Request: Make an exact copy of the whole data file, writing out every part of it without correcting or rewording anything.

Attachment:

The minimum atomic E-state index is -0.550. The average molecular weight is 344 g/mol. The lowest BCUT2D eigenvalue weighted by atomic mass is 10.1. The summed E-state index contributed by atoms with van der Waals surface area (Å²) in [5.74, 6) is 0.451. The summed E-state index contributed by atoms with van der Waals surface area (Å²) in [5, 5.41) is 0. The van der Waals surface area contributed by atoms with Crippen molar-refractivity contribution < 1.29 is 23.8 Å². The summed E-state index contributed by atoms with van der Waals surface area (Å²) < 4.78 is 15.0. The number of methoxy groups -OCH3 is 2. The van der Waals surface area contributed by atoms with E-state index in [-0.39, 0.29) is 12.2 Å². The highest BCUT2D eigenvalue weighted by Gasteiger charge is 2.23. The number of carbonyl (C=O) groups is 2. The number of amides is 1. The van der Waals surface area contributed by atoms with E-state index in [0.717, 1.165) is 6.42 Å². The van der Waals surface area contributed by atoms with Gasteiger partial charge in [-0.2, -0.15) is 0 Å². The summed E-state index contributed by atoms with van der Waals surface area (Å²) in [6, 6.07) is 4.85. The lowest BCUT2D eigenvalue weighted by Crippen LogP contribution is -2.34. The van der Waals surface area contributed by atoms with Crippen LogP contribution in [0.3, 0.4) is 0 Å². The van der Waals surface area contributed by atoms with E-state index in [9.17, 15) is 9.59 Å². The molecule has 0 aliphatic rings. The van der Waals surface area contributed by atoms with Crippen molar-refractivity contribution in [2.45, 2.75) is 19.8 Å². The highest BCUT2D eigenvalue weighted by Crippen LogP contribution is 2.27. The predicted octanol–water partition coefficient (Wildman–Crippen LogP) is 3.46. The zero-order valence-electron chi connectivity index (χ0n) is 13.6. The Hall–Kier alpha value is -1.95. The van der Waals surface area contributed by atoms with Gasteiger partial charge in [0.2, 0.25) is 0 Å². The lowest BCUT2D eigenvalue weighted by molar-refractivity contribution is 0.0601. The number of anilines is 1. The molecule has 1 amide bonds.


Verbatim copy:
The minimum atomic E-state index is -0.550. The average molecular weight is 344 g/mol. The lowest BCUT2D eigenvalue weighted by atomic mass is 10.1. The summed E-state index contributed by atoms with van der Waals surface area (Å²) in [5.74, 6) is 0.451. The summed E-state index contributed by atoms with van der Waals surface area (Å²) in [5, 5.41) is 0. The van der Waals surface area contributed by atoms with Crippen molar-refractivity contribution < 1.29 is 23.8 Å². The summed E-state index contributed by atoms with van der Waals surface area (Å²) < 4.78 is 15.0. The number of methoxy groups -OCH3 is 2. The van der Waals surface area contributed by atoms with E-state index in [-0.39, 0.29) is 12.2 Å². The highest BCUT2D eigenvalue weighted by Gasteiger charge is 2.23. The number of carbonyl (C=O) groups is 2. The number of amides is 1. The van der Waals surface area contributed by atoms with E-state index in [0.717, 1.165) is 6.42 Å². The van der Waals surface area contributed by atoms with Gasteiger partial charge in [-0.2, -0.15) is 0 Å². The summed E-state index contributed by atoms with van der Waals surface area (Å²) in [6, 6.07) is 4.85. The lowest BCUT2D eigenvalue weighted by Crippen LogP contribution is -2.34. The van der Waals surface area contributed by atoms with Crippen LogP contribution in [0.3, 0.4) is 0 Å². The van der Waals surface area contributed by atoms with E-state index in [9.17, 15) is 9.59 Å². The molecule has 0 aliphatic rings. The van der Waals surface area contributed by atoms with Crippen molar-refractivity contribution in [2.45, 2.75) is 19.8 Å². The highest BCUT2D eigenvalue weighted by Crippen LogP contribution is 2.27. The predicted octanol–water partition coefficient (Wildman–Crippen LogP) is 3.46. The zero-order valence-electron chi connectivity index (χ0n) is 13.6. The Hall–Kier alpha value is -1.95. The van der Waals surface area contributed by atoms with Gasteiger partial charge in [0.2, 0.25) is 0 Å². The lowest BCUT2D eigenvalue weighted by molar-refractivity contribution is 0.0601. The number of anilines is 1. The molecule has 1 amide bonds.